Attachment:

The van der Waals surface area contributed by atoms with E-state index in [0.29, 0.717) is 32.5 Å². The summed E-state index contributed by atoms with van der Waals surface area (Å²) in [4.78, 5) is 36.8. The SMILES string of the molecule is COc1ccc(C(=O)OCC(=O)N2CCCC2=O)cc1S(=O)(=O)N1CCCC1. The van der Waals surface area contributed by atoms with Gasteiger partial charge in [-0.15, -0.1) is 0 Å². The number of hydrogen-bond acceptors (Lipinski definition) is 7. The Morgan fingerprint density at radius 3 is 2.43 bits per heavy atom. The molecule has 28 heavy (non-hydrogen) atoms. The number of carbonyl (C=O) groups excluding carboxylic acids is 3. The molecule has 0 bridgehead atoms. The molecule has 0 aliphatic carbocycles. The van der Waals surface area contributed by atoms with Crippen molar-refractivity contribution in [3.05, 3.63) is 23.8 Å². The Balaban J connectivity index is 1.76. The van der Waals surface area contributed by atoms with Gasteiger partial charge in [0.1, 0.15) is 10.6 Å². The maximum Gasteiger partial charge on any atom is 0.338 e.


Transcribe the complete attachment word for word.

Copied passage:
The van der Waals surface area contributed by atoms with E-state index in [0.29, 0.717) is 32.5 Å². The summed E-state index contributed by atoms with van der Waals surface area (Å²) in [4.78, 5) is 36.8. The SMILES string of the molecule is COc1ccc(C(=O)OCC(=O)N2CCCC2=O)cc1S(=O)(=O)N1CCCC1. The van der Waals surface area contributed by atoms with Gasteiger partial charge in [-0.15, -0.1) is 0 Å². The number of hydrogen-bond acceptors (Lipinski definition) is 7. The Morgan fingerprint density at radius 3 is 2.43 bits per heavy atom. The molecule has 28 heavy (non-hydrogen) atoms. The number of carbonyl (C=O) groups excluding carboxylic acids is 3. The molecule has 0 bridgehead atoms. The molecule has 0 aliphatic carbocycles. The van der Waals surface area contributed by atoms with Crippen molar-refractivity contribution in [3.05, 3.63) is 23.8 Å². The Balaban J connectivity index is 1.76. The van der Waals surface area contributed by atoms with Gasteiger partial charge in [0.1, 0.15) is 10.6 Å². The maximum Gasteiger partial charge on any atom is 0.338 e.